Search Results for: Agent of T.E.R.R.A.

Larry Maddock / Jack Jardine

Larry Maddock is the penname under which humorist and social critic Jack Owen Jardine (born October 10th, 1931) wrote science fiction and mystery stories from the 1950s through the 1960s. His writing career was preceded by several years in radio as a disc jockey and creative director for KALF radio in Mesa Arizona. As Larry Maddock he may be best remembered for his highly-acclaimed Agent of T.E.R.R.A. series, featuring the exploits of debonair, time-traveling secret agent Hannibal Fortune and his sardonic, shape-changing alien colleague Webley.

During the same period, under the names Arthur Farmer and Harry Barsted, he produced a series of classic ultra-softcore erotic novels whose titles typify their era, including “Lesbo Lodge”, “The Nymph and the Satyr”, “Gay Divorcees”, “Malibu Nymphs”, “Love Me”, and “Sin Ship”.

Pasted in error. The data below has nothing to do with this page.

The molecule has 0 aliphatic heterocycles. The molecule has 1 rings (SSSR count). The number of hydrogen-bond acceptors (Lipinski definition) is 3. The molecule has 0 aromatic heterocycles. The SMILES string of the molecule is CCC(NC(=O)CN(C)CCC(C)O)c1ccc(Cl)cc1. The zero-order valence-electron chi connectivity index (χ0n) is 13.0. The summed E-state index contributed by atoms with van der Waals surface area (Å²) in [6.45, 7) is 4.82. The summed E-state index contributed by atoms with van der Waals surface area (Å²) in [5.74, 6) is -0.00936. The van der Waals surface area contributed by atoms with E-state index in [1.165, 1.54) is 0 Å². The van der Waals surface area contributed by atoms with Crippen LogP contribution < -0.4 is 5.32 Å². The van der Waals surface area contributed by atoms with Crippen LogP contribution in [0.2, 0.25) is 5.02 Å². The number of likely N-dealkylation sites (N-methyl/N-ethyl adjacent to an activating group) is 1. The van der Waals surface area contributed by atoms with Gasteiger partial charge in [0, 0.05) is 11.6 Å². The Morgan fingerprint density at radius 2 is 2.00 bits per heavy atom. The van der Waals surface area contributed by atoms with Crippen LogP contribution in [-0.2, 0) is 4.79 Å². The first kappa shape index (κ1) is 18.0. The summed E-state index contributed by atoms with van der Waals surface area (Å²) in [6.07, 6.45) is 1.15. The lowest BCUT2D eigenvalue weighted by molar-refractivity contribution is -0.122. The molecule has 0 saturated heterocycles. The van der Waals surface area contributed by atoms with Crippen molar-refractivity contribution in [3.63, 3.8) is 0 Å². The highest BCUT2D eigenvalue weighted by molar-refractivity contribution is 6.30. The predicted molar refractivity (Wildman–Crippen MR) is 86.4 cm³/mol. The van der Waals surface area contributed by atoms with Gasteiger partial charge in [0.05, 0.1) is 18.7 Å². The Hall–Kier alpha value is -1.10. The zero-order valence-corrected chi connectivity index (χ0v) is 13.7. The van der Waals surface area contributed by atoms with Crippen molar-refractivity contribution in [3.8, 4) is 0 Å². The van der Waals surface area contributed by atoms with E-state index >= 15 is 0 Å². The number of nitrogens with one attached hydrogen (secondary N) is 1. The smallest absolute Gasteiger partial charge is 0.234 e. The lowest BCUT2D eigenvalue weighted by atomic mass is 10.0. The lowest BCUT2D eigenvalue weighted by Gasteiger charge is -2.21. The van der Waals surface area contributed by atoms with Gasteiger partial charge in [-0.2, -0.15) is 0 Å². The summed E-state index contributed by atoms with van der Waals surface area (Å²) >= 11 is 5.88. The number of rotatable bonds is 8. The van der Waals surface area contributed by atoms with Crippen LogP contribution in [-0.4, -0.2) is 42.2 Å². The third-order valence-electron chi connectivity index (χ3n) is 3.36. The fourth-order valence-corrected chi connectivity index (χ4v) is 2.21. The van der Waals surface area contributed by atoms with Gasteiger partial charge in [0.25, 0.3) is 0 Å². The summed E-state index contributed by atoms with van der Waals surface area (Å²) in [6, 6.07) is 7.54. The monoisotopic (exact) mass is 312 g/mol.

After the nineteen sixties he concentrated on non-fiction essays about human sexuality, often written under his own name.
Throughout the seventies he could frequently be found at various Southern California Science Fiction conventions as a participant in panel discussions on subjects like writing professional sci-fi or the complexities of human sexuality, or the slightly obvious, sex in science fiction… and often sharing the dias with such notables as Larry Niven, William Rotsler, Paul Turner or Theodore Sturgen, to name just a few, all of whom he counted as friends.

In the 1990’s Jardine officially retired from writing. A talented artist and an avid student of computer animation he devoted much of his last years to producing experimental animations on his desktop computer, and living the leisurely ‘good life’ in beautiful Northern California.

Jardine died April 14, 2009 after a long illness. In addition to ongoing cardiac problems, Jardine suffered a serious stroke in 2005 from which he never fully recovered. He was 78 years of age at the time of his death and is survived by his daughter and two grandchildren.

Portrait by B. Ungar, from archives of Bill Mills

Larry Maddock's Futures Past Editions eBooks